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2013 August

Study suggests anaemia may increase risk of dementia

30th August 2013

A US study has found a possible link between anaemia and dementia in later life.

Older people with anaemia may be more likely to develop dementia than those without the condition, a study has found.

Researchers at the University of California, San Francisco looked at 2,552 people, aged 70 to 79, and found that 393 of them had anaemia at the start of the study.

Anaemia occurs when there are insufficient red blood cells in the body or a lack of haemoglobin in the blood. Red blood cells - and their constituent haemoglobin - play an important role by transporting oxygen around the body.

The condition usually occurs when a person has an iron deficiency, but may also be caused by a lack of vitamin B12 or folate.

The study participants were followed for 11 years, during which time they underwent memory and thinking tests.

Analysis revealed that people with anaemia at the start of the study had an almost 41 per cent greater risk of developing dementia than those without the condition.

This link remained after factors such as age, sex and education level had been taken into account.

Overall, 23 per cent of people with anaemia developed dementia, compared with just 17 per cent of those without.

Dr Kristine Yaffe, whose findings are published in the journal Neurology, revealed: "There are several explanations for why anaemia may be linked to dementia. For example, anaemia may be a marker for poor health in general, or low oxygen levels resulting from anaemia may play a role in the connection.

"Reductions in oxygen to the brain have been shown to reduce memory and thinking abilities and may contribute to damage to neurons."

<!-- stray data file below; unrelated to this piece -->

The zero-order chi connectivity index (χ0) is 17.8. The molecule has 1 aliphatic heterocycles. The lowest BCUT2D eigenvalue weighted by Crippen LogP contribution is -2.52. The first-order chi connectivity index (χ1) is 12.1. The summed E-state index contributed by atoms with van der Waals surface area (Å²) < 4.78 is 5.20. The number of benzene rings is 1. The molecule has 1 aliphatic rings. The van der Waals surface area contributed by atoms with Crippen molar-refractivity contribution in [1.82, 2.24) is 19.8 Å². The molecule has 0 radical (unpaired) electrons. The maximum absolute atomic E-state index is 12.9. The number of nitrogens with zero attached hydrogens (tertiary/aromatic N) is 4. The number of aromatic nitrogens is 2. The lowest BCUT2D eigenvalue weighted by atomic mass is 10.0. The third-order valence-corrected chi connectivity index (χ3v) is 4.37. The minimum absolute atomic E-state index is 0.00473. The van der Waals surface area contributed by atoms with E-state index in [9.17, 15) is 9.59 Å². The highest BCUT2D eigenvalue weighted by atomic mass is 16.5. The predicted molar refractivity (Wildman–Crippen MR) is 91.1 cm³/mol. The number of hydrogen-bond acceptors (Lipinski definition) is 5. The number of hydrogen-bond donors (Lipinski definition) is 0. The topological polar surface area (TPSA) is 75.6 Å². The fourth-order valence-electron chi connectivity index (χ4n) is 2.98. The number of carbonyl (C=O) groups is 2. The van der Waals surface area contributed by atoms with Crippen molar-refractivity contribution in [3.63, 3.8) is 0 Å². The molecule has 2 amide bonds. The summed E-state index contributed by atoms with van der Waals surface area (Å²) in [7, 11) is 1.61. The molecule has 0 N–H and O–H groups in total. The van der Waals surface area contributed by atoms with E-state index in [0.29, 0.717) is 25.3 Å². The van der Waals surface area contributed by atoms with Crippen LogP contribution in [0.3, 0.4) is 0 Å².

Anaemia has previously been linked to an increased risk of early death.

One possible way for people to safeguard against conditions such as anaemia might be to ensure they are getting enough vitamin B12 or folate (vitamin B9) in the form of supplement complexes.

Max B supplied by Really Healthy contains all of the B vitamins in their end chain forms, which means they are ready for cells in the body to use straight away. In this way, the vitamins do not need to be converted from oxidised to reduced forms, unlike the case may be with another supplement.

Really Healthy's Natural Folate formula could also give a valuable boost on top of the vitamin B9 absorbed from any green vegetables included as part of a healthy, balanced diet. Also known as folic acid, folate is vital for certain biological processes in the body, like cell division, amino acid synthesis and immune function.

A high-quality folate supplement can also be beneficial in reducing the risk of heart disease by lowering levels of the non-protein amino acid, homocysteine.

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